From countless interviews with Hollywood's female elite, Abramowitz compiles a mesmerizing account of the sometimes-ugly confluence of sex, power, and celebrity amid the tarnish of Tinseltown.
Beginning and ending with the death of studio chief Dawn Steel, Abramowitz (Premiere magazine) describes a Hollywood landscape lush with money and power, as well as the rampant sexism that still hinders any woman who wants to grab a piece of the action. Despite the obstacles, many women succeed in these predatory waters, and their stories simultaneously shock and inspire. Abramowitz gives us the full range of Hollywood, from Barbra Streisand's eventual triumph in filming Yentl to Jodie Foster's trauma as the assassination-inspiring wunderkind of Taxi Driver. Sex, of course, is never in short supply, from the affair between Cybill Shepherd and Peter Bogdanovich on the set of The Last Picture Show to the rumors that have long dogged studio head Sherry Lansing that she slept her way to the top. Celebrity may sell in Hollywood, but one of the strengths of Abramowitz's exposé is that she gives us the stories of the women behind the scenes as well. We see, for example, Callie Khouri's creation of Thelma and Louise and Carrie Fisher's odyssey from actress to script doctor, as well as snapshots from the long careers of such Hollywood mainstays as writer Nora Ephron, agent Sue Mengers, and director Elaine May. These topics provide only a brief sampling of Abramowitz's tales: the beauty of the book lies in its encyclopedic ability to address almost every notable woman in Hollywood over the last 30 years.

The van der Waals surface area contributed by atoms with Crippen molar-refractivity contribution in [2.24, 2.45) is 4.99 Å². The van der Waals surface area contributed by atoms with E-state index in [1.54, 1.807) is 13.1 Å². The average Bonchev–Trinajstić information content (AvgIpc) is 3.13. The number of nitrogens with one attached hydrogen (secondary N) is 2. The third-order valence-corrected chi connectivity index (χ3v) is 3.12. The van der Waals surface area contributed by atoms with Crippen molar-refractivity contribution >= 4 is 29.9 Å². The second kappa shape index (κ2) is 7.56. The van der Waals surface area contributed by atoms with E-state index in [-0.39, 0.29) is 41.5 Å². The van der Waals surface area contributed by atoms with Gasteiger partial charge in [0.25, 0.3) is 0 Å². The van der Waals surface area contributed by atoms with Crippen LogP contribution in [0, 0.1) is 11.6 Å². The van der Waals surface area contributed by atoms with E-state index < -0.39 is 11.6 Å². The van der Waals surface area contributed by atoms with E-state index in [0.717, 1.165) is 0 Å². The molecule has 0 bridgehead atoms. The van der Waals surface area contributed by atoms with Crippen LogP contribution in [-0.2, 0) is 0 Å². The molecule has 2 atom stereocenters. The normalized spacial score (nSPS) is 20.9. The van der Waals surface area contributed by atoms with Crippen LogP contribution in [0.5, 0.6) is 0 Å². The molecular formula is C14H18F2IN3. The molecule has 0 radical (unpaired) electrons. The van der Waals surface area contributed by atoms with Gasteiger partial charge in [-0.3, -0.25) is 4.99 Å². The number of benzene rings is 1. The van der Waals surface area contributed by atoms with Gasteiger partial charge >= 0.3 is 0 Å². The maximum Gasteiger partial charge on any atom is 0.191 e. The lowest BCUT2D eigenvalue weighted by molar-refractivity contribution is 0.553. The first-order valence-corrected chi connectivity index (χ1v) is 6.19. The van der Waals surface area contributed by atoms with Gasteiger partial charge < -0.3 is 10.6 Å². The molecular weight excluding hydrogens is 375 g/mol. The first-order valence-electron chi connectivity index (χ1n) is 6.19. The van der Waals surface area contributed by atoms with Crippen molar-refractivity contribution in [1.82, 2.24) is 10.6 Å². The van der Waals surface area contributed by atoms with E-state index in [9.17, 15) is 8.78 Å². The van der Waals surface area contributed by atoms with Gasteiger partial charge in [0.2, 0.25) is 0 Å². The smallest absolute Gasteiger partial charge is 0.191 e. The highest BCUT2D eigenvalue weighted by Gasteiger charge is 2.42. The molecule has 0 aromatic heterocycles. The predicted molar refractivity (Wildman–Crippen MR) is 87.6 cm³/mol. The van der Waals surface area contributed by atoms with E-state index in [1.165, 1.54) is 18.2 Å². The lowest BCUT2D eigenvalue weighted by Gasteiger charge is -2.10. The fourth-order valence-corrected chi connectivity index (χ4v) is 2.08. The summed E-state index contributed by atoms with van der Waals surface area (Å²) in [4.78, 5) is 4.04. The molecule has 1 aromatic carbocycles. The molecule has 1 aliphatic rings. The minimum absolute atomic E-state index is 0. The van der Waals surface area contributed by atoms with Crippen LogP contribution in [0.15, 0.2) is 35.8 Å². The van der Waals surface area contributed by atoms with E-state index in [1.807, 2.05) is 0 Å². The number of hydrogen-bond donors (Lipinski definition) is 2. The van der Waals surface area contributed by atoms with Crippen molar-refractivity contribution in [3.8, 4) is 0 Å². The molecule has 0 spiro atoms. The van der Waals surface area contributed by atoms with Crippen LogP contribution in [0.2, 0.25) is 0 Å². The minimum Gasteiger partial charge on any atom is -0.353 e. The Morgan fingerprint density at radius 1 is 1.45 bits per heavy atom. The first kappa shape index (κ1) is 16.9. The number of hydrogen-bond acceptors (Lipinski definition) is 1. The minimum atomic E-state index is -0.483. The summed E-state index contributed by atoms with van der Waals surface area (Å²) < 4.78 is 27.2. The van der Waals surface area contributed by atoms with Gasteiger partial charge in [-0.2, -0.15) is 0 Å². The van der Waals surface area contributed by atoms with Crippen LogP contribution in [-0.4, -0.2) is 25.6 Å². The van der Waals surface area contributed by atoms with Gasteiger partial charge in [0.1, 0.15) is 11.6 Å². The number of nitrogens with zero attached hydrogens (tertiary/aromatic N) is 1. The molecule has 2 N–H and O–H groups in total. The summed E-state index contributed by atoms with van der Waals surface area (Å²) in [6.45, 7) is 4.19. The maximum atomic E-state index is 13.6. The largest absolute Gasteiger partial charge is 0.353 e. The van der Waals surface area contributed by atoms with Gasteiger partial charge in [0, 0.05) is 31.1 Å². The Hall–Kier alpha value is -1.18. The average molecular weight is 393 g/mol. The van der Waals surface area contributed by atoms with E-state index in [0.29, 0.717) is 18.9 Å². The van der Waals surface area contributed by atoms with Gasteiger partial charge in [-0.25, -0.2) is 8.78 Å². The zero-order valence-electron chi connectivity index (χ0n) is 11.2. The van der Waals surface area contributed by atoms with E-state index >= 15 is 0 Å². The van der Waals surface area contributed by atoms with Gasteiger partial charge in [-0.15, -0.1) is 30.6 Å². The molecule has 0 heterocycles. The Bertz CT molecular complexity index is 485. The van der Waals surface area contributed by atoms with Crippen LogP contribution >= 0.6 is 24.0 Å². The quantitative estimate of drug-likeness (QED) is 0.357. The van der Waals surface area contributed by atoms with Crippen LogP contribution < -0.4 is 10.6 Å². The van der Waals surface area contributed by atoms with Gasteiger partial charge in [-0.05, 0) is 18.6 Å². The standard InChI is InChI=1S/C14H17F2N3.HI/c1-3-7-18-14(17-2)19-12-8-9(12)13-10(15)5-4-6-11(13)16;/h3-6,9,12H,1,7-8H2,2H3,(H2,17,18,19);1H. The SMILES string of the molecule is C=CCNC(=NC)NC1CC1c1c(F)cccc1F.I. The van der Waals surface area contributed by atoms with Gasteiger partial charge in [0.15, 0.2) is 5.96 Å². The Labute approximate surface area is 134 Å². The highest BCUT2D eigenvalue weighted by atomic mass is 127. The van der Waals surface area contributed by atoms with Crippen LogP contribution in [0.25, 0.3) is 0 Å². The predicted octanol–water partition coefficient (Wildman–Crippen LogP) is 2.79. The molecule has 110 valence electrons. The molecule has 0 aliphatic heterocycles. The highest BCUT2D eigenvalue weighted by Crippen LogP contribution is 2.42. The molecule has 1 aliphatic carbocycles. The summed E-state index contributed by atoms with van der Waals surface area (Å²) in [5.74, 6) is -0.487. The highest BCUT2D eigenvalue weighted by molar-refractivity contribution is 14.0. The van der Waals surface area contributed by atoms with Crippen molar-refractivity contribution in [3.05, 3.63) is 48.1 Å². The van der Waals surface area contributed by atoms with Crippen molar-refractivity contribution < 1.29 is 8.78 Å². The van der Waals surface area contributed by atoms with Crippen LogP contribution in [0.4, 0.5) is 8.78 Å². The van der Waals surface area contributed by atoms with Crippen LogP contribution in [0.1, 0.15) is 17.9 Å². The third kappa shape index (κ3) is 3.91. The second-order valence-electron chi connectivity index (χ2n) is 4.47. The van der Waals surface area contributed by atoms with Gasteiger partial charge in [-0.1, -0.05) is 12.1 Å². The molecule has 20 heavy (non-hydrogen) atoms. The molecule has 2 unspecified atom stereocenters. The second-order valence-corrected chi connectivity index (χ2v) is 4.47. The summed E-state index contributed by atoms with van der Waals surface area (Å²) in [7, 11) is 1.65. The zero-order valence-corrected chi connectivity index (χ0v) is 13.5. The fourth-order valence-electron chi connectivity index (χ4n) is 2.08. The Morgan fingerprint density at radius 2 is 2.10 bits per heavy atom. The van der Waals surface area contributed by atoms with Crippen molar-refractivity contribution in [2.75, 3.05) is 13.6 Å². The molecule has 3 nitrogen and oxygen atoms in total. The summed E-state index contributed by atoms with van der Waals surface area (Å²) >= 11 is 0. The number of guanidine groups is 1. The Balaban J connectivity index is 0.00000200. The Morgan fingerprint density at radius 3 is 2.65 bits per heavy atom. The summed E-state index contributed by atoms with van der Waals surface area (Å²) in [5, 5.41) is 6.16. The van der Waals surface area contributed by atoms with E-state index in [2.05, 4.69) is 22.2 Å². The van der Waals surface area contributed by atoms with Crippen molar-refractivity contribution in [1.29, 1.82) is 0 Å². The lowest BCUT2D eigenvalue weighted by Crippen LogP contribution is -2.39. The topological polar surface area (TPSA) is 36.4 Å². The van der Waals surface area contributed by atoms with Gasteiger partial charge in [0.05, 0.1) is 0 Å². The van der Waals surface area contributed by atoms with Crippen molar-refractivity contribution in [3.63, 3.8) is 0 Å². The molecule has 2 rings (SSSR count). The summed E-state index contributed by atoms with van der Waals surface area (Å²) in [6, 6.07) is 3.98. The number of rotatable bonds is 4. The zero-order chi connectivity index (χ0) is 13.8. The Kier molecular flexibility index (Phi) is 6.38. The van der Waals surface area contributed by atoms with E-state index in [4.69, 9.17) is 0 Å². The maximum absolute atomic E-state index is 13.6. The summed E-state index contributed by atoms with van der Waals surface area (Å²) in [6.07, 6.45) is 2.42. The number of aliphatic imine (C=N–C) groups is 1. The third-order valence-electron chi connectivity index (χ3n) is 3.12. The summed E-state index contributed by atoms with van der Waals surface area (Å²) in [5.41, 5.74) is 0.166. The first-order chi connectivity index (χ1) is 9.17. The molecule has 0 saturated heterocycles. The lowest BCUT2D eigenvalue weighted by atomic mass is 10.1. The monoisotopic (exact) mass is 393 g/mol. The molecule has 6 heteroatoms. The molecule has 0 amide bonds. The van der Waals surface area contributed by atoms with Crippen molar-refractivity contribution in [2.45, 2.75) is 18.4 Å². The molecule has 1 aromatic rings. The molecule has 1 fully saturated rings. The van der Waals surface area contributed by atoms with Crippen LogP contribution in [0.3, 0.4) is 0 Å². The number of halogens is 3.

Abramowitz's strength as a writer emerges in her ability to let her subjects speak candidly and openly about their experiences and passions; the resulting collection celebrates Hollywood's irrepressible ability to entertain while plumbing the dark reaches of its soul.